RENT to RENT Insurability

Rent to rent leases are becoming more common but as their popularity spreads property owners must be more careful of the insurance exposure these options create.. It is easy to see the appeal… as a landlord you hand over the property for a fixed term under a lease arrangement for a known and guaranteed monthly payment… Equally the benefits are also there for the Rent to Rent company who now have access to a fully up-and-running residential let property and can re-let it at the market rate taking the profits on the differential…. But as with everything there are the legalities to take into account.

There are two distinct areas of concern for YPN landlords to consider…

• The potential insurability issues between the Rent to Rent Co and the Property Owner.

• And full disclosure of all correct material facts to Insurers.

As far as we see it the property owner (landlord) should continue to insure the building’s fabric and property owner’s liability for their property during the whole period that they lease out their property. Why?, if there was a total loss fire claim and the insurance was arranged by the rent to rent company (in their name) they could hypothetically arrange a “cash settlement” in lieu of rebuilding the property.. what guarantees would be in place to ensure the property actually got rebuilt and the rent to rent company just didn’t walk away from the deal with the insurance proceeds?.. You would also want to have an input into how, when and what was replaced, after all it is your investment.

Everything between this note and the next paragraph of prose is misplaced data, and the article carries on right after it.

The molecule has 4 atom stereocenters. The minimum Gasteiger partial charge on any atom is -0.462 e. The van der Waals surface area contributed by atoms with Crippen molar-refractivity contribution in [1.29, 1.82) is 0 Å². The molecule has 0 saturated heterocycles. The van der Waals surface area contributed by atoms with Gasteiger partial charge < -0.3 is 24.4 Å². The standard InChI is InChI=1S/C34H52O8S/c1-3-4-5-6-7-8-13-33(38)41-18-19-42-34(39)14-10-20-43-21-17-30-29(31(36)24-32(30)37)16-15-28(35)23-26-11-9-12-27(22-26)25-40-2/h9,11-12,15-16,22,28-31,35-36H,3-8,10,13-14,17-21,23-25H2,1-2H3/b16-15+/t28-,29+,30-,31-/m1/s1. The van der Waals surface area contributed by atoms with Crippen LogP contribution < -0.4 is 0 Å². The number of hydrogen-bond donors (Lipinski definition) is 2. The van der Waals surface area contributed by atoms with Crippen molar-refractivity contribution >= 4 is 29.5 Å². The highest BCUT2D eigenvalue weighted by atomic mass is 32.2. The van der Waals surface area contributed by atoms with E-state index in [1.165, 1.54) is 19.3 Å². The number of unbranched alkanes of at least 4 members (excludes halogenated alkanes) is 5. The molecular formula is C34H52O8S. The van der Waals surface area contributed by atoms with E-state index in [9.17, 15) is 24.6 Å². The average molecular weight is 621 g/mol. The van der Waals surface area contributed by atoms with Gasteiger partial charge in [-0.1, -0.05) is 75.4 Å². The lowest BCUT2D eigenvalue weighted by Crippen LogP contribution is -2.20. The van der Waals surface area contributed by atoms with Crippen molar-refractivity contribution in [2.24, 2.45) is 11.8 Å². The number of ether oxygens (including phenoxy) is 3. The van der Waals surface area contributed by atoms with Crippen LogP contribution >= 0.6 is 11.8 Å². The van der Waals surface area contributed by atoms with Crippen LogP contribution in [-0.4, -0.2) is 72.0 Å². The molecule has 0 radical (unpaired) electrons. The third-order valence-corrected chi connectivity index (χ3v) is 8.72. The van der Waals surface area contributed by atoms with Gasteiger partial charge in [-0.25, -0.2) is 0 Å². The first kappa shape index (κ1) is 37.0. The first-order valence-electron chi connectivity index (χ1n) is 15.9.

More importantly is managing the disclosure aspect to insurers… If the Insurance company rated the premium for a standard working family and then subsequently the rent to rent company replace the single tenancy with a multi tenure let possibly to fully assisted housing benefits tenants, or even let out as a refuge or an asylum seeker HMO this would be classed as not providing “accurate and complete information” and may result in any valid claim not being met.

It is vital that there is a reporting mechanism in place that allows the Rent to Rent company to inform the property owner of the classification of tenant occupying the property and that this information is updated regularly, at least annually at renewal of the insurance policy or more often as and when the situation at the property changes during the year.

The Rent to Rent company need to be aware that they are responsible for the contents of the property. Ideally they would take out a stand-alone contents policy including related property owner’s liability to cover any landlord’s contents in the property. Our advice would be to let the property on an “unfurnished” basis so there is no ambiguity on any related contents liability. You would not want to be responsible for the Rent to Rent Co not adequately checking loose carpets and trip hazards which might give rise to a public liability claim form any tenant or visitor to the property… After all you generally will not have any direct access to your property during the lease period.

You should ensure that the Rent to Rent company has valid Professional Indemnity insurance. This is something you as the property owner/landlord will be able to claim against should you suffer a financial loss due to the advice or actions taken by the Rent to Rent company that is taking over control of the property.

In addition the landlord may wish to include full legal expenses cover on any property that they give up to such a Rent to Rent arrangement. Full legal advices would then be covered which could also be extended to include loss of rent to the landlord or recovery of the property in the event of issues with the Rent to Rent agreement.

Paul Absalom Tel: 0345 040 0273